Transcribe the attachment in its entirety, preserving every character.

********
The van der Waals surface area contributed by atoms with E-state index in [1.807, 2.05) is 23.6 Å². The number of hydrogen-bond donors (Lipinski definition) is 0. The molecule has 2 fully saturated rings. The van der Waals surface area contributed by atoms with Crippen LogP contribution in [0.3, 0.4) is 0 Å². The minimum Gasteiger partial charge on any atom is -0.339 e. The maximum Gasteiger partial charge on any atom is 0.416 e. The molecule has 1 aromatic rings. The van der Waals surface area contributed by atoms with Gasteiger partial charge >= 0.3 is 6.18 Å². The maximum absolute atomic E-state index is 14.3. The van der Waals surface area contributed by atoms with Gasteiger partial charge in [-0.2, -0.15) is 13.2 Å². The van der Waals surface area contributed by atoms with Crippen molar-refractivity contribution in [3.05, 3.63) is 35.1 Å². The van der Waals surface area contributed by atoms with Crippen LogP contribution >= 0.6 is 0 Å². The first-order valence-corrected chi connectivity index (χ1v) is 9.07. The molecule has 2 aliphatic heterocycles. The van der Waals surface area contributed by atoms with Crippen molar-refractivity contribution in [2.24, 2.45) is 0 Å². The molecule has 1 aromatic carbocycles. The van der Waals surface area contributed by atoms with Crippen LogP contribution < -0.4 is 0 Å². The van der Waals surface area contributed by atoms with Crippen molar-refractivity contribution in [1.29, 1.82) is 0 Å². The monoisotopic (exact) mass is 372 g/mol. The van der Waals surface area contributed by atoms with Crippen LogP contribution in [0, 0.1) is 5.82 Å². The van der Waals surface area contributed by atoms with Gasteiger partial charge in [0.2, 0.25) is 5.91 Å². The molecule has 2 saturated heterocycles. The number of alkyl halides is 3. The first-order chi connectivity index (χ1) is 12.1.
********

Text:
The van der Waals surface area contributed by atoms with E-state index in [1.807, 2.05) is 23.6 Å². The number of hydrogen-bond donors (Lipinski definition) is 0. The molecule has 2 fully saturated rings. The van der Waals surface area contributed by atoms with Crippen LogP contribution in [0.3, 0.4) is 0 Å². The minimum Gasteiger partial charge on any atom is -0.339 e. The maximum Gasteiger partial charge on any atom is 0.416 e. The molecule has 1 aromatic rings. The van der Waals surface area contributed by atoms with Gasteiger partial charge >= 0.3 is 6.18 Å². The maximum absolute atomic E-state index is 14.3. The van der Waals surface area contributed by atoms with Gasteiger partial charge in [-0.2, -0.15) is 13.2 Å². The van der Waals surface area contributed by atoms with Crippen molar-refractivity contribution in [3.05, 3.63) is 35.1 Å². The van der Waals surface area contributed by atoms with Crippen LogP contribution >= 0.6 is 0 Å². The first-order valence-corrected chi connectivity index (χ1v) is 9.07. The molecule has 2 aliphatic heterocycles. The van der Waals surface area contributed by atoms with Crippen molar-refractivity contribution in [2.24, 2.45) is 0 Å². The molecule has 1 aromatic carbocycles. The van der Waals surface area contributed by atoms with Crippen LogP contribution < -0.4 is 0 Å². The van der Waals surface area contributed by atoms with Crippen molar-refractivity contribution in [1.29, 1.82) is 0 Å². The monoisotopic (exact) mass is 372 g/mol. The van der Waals surface area contributed by atoms with Crippen LogP contribution in [0, 0.1) is 5.82 Å². The van der Waals surface area contributed by atoms with Gasteiger partial charge in [0.2, 0.25) is 5.91 Å². The molecule has 2 saturated heterocycles. The number of alkyl halides is 3. The first-order chi connectivity index (χ1) is 12.1.